Texas Conservation Corps Goes to the Davis Mountains and Encounters Nocturnal Spirit of Darkness and Hate

“Get out of here! Go away. GO. AWAY.”

Headlamps flicked on sporadically, and bobbed out of their tents.  A handful of strained voices, containing equal parts anger and exhaustion, pierced through the quiet of the cool evening.

“Oh my God. Is it a- he was in my rainfly!”

“Are you alright!?”


“It’s the skunk. He’s back. It’s him,” called one voice, arriving at the point. “GO AWAY,” the voice continued, sternly. This command was followed moments later by the clattering of rocks.

We had been haunted for several nights by this foul specter, grim and pale-faced and terrible. It was bold and crafty, and carried with it the menacing payload of stank.  This malevolent being would sneak into tent vestibules with the cool assurance of a seasoned scavenger. Lurking was its business. And business was good.

This well-honed dagger of the night was the product of months, perhaps years of poor Leave No Trace ethics, and it paid us nightly visits. And yet, through some bizarre twist of circumstances, it adhered to the very doctrine whose poor execution had made it so bold. Never did it take food (In truth, we left little for the taking), nor did it leave behind any hint of its presence after it was gone. It just… stared.

And now, after many sleepless nights spent in suspense, under the veil of creeping, lingering, fear, the crew had had enough. Rocks cascaded blindly towards the empty creekbed into which our intruder had slipped. Accompanied by vulgar challenges and primal cries, the stones rained for what felt like hours but could have only been seconds, each of which was pregnant with the threat of smelly counter-fire.

We never did see that skunk again, after that night. Perhaps our retaliation scared it off. Maybe the devil found a new campsite upon which to inflict his unique brand of terror.  Or, could be he found himself on the wrong side of (that’d be underneath) a passing semi on dusty TX-118.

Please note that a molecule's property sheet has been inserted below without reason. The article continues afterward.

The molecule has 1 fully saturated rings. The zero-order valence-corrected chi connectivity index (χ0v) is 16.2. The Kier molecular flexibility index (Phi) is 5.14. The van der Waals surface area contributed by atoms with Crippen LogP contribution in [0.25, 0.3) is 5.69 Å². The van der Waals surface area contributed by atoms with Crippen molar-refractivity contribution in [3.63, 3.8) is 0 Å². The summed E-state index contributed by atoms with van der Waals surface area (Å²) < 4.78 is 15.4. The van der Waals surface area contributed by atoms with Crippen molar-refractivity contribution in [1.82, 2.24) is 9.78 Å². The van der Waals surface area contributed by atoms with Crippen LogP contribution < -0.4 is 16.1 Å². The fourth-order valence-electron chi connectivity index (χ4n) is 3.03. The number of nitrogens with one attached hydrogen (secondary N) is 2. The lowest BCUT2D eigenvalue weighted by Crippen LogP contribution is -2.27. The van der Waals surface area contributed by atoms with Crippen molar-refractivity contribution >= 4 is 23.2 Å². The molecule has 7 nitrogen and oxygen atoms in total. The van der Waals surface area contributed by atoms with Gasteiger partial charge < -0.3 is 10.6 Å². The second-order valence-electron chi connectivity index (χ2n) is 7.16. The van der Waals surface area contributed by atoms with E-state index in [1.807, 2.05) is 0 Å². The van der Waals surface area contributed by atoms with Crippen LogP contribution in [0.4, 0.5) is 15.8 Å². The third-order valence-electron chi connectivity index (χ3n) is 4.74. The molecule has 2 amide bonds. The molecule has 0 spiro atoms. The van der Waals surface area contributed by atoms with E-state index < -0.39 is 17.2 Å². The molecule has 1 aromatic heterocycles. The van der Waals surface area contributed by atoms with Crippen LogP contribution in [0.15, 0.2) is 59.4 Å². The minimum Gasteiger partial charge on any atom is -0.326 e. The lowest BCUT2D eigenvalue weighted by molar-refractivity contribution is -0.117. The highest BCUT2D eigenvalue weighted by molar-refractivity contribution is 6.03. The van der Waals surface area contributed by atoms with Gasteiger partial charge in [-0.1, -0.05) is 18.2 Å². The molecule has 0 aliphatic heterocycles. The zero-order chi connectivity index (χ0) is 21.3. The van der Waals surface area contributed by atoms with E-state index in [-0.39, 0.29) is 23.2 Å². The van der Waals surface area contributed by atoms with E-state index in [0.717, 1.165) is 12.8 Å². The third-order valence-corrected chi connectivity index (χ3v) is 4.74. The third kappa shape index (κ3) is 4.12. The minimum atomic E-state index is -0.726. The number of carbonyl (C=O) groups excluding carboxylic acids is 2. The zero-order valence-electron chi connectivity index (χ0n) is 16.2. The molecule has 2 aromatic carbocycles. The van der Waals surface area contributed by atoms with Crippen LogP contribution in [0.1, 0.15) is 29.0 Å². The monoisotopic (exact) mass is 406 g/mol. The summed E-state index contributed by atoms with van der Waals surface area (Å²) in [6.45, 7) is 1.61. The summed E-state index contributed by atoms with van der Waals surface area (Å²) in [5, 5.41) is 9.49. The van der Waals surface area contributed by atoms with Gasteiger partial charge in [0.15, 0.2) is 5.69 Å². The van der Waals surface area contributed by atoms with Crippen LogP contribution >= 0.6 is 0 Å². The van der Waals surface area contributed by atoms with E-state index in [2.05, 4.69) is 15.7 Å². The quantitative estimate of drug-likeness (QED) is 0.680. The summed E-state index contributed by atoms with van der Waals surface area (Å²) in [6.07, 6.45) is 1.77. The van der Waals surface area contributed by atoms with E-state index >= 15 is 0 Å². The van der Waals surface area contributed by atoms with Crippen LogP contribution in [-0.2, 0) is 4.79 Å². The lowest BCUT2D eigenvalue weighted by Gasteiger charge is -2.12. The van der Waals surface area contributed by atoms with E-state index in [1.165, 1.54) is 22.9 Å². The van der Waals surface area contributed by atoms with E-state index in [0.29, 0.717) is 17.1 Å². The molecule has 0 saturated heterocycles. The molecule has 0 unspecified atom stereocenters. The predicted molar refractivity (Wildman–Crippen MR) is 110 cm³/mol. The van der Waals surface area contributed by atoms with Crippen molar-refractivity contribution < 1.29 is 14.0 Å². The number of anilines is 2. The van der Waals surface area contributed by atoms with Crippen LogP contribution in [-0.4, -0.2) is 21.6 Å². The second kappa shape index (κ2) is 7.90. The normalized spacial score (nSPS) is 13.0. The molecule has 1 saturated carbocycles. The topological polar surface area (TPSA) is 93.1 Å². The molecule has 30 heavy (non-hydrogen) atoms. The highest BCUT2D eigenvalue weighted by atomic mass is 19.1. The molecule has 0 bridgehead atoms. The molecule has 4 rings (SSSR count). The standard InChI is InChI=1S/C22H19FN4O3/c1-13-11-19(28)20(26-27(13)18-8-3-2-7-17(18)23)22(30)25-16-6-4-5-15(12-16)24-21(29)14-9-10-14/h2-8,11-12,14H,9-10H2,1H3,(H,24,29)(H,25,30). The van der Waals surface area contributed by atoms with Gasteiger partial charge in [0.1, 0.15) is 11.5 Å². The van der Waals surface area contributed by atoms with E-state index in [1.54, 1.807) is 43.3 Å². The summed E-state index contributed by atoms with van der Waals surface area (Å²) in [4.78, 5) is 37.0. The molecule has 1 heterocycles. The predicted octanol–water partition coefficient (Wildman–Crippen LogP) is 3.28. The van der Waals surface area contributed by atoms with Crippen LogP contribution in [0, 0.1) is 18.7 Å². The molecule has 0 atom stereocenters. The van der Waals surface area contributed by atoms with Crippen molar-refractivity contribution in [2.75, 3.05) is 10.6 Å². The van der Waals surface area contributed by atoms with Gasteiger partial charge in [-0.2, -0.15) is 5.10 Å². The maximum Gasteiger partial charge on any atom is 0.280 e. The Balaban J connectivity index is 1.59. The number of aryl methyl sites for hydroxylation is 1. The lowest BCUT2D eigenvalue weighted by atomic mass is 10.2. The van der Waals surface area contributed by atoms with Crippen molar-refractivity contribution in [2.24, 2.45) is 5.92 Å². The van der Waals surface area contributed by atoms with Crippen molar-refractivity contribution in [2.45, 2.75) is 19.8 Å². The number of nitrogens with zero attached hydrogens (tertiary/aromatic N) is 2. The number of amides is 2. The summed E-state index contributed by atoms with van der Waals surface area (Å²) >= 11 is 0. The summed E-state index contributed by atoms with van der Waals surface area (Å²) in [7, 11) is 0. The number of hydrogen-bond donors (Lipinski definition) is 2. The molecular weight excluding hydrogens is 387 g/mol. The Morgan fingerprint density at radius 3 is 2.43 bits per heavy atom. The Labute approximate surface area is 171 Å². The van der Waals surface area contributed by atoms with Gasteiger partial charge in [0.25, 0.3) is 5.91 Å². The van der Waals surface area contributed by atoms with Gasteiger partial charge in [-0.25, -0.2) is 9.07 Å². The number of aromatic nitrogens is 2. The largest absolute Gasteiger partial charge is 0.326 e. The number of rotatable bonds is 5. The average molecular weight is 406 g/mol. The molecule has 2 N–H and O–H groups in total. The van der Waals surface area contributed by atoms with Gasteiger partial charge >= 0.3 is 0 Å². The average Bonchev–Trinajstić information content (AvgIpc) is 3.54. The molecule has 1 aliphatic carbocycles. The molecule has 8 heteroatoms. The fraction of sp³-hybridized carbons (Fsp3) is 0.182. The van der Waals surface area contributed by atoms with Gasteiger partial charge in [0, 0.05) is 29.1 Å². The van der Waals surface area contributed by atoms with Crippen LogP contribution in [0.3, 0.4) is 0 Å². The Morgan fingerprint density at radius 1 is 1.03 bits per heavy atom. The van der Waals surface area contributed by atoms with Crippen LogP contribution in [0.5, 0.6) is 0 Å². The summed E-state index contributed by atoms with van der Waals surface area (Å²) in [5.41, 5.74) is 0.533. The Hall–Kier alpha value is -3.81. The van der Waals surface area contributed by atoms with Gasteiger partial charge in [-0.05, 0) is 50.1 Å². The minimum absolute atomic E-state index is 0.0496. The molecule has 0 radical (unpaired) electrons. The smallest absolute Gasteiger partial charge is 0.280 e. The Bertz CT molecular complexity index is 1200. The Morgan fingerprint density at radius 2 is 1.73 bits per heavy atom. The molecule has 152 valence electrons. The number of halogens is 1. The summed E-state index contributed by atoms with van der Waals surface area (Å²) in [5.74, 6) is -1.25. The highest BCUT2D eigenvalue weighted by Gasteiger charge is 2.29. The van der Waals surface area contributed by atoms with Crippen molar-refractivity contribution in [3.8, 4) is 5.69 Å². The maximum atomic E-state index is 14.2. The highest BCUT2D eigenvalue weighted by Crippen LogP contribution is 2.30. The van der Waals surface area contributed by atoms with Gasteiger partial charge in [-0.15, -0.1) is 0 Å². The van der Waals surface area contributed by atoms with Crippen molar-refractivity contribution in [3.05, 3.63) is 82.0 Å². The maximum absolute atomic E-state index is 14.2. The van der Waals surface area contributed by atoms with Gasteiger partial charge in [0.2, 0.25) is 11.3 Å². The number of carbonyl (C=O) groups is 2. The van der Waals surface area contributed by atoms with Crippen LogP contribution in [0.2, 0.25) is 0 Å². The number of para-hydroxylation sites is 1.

But I don’t think any of those things. I think he just got smarter. I think he stopped getting caught. I think he’ll keep staring until he finds whatever it is he’s looking for and, sated, will slip quietly, unseen, back into the darkness.

Matt Lore, Trails Across Texas Crew Member

Texas Conservation Corps in Copper Lake State Park


The Trails Across Texas (TAT) crew rolled northward this hitch into the prairies and lakes region of Texas to Cooper Lake State Park. The park, a relatively recent addition to the Texas Parks and Wildlife Department System, was officially opened on April 27, 1996. The 19,300 acre lake which gives the park its name was engineered by the Army Corps of Engineers for municipal water purposes. The lake also provides a number of recreational benefits including bass fishing, swimming, camping, and equestrian trails.

TxCC has been maintaining equestrian trails in the park for many years and this TAT crew now left its mark. The soil type in the park is highly erodible and the impacts of horse hooves and rain storms have battered the trails. The crew found itself boot deep in a mucky mess, tasked with the never-ending goal of erosion prevention. Over the span of eleven days, the crew worked hard to mitigate the forces of Texas nature via the implementation of 15 eastern red cedar (Juniperus virginiana) check steps, 5 water bars, 1 cedar/post oak (Quercus stellata) turnpike, and the felling of numerous trail hazards- oaks affected by the drought-driven hypoxylon canker fungus. The check steps were placed in areas of serious erosion to build and maintain the soil level, water bars were placed on downhill runs to redirect fast-flowing water, and the turnpike was built in a washed out section of trail. The extensive amount of work was made possible by the crew’s hard work ethic, agreeable weather, and the hospitable staff.

Hitch highlights included the nightly chorus of coyotes and chorus frogs, eclectic campfire conversation, an excursion to the cowboy hat-donning Eiffel tower in Paris, TX, and our project partner’s annual pizza party. With stomachs overloaded with pizza, the TAT crew said goodbye to the beautiful, battered trails of Cooper Lake State Park and rolled back to Austin, TX.


Next Hitch: Cooper Lake State Park, part deaux.

David Brady, Crew Leader – Trails Across Texas